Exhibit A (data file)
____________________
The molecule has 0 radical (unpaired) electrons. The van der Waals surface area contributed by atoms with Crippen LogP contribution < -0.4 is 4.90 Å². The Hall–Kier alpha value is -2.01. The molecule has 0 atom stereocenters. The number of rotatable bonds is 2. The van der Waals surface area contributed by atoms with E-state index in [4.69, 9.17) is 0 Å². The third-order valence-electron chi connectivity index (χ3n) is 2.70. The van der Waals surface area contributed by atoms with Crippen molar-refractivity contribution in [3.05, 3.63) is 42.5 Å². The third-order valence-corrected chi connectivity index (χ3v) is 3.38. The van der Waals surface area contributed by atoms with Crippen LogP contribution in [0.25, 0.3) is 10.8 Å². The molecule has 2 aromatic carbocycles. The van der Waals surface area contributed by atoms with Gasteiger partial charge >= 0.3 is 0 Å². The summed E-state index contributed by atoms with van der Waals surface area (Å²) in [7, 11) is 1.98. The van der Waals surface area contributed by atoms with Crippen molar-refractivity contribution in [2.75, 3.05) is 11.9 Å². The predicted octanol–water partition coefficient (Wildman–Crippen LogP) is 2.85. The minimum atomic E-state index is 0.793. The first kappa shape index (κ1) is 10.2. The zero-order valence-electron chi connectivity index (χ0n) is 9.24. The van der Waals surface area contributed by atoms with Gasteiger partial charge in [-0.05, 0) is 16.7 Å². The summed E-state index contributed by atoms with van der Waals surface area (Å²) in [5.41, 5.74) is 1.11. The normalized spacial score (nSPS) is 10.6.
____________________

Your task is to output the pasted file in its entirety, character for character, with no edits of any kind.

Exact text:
The molecule has 0 radical (unpaired) electrons. The van der Waals surface area contributed by atoms with Crippen LogP contribution < -0.4 is 4.90 Å². The Hall–Kier alpha value is -2.01. The molecule has 0 atom stereocenters. The number of rotatable bonds is 2. The van der Waals surface area contributed by atoms with E-state index in [4.69, 9.17) is 0 Å². The third-order valence-electron chi connectivity index (χ3n) is 2.70. The van der Waals surface area contributed by atoms with Crippen molar-refractivity contribution in [3.05, 3.63) is 42.5 Å². The third-order valence-corrected chi connectivity index (χ3v) is 3.38. The van der Waals surface area contributed by atoms with Crippen LogP contribution in [0.25, 0.3) is 10.8 Å². The molecule has 2 aromatic carbocycles. The van der Waals surface area contributed by atoms with Gasteiger partial charge >= 0.3 is 0 Å². The summed E-state index contributed by atoms with van der Waals surface area (Å²) in [7, 11) is 1.98. The van der Waals surface area contributed by atoms with Crippen molar-refractivity contribution in [2.75, 3.05) is 11.9 Å². The predicted octanol–water partition coefficient (Wildman–Crippen LogP) is 2.85. The minimum atomic E-state index is 0.793. The first kappa shape index (κ1) is 10.2. The zero-order valence-electron chi connectivity index (χ0n) is 9.24. The van der Waals surface area contributed by atoms with Gasteiger partial charge in [-0.05, 0) is 16.7 Å². The summed E-state index contributed by atoms with van der Waals surface area (Å²) in [5.41, 5.74) is 1.11. The normalized spacial score (nSPS) is 10.6.